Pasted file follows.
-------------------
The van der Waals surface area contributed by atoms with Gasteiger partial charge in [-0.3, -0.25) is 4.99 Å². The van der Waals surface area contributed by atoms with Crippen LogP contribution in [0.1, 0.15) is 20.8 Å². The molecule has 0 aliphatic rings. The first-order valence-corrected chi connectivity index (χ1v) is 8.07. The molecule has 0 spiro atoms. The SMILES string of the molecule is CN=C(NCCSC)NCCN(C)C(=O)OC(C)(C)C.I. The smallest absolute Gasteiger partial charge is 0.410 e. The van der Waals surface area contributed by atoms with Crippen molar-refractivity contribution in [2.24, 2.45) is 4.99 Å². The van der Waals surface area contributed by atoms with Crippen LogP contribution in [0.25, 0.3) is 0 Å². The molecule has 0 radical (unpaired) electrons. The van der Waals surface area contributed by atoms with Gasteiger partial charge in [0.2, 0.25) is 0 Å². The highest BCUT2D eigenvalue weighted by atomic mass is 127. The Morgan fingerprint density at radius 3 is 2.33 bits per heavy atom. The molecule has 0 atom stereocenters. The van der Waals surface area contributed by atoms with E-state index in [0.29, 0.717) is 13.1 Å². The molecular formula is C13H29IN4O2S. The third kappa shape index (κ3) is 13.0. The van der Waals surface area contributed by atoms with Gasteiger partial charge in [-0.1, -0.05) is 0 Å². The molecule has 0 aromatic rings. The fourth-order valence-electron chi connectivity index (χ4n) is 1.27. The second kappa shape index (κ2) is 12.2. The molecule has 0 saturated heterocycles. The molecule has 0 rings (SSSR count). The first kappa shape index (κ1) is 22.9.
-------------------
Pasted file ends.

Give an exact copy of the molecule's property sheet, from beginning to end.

The van der Waals surface area contributed by atoms with Gasteiger partial charge in [-0.3, -0.25) is 4.99 Å². The van der Waals surface area contributed by atoms with Crippen LogP contribution in [0.1, 0.15) is 20.8 Å². The molecule has 0 aliphatic rings. The first-order valence-corrected chi connectivity index (χ1v) is 8.07. The molecule has 0 spiro atoms. The SMILES string of the molecule is CN=C(NCCSC)NCCN(C)C(=O)OC(C)(C)C.I. The smallest absolute Gasteiger partial charge is 0.410 e. The van der Waals surface area contributed by atoms with Crippen molar-refractivity contribution in [2.24, 2.45) is 4.99 Å². The van der Waals surface area contributed by atoms with Crippen LogP contribution in [0.25, 0.3) is 0 Å². The molecule has 0 radical (unpaired) electrons. The van der Waals surface area contributed by atoms with Gasteiger partial charge in [0.2, 0.25) is 0 Å². The highest BCUT2D eigenvalue weighted by atomic mass is 127. The Morgan fingerprint density at radius 3 is 2.33 bits per heavy atom. The molecule has 0 atom stereocenters. The van der Waals surface area contributed by atoms with E-state index in [0.29, 0.717) is 13.1 Å². The molecular formula is C13H29IN4O2S. The third kappa shape index (κ3) is 13.0. The van der Waals surface area contributed by atoms with Gasteiger partial charge in [-0.1, -0.05) is 0 Å². The molecule has 0 aromatic rings. The fourth-order valence-electron chi connectivity index (χ4n) is 1.27. The second kappa shape index (κ2) is 12.2. The molecule has 0 saturated heterocycles. The molecule has 0 rings (SSSR count). The first kappa shape index (κ1) is 22.9.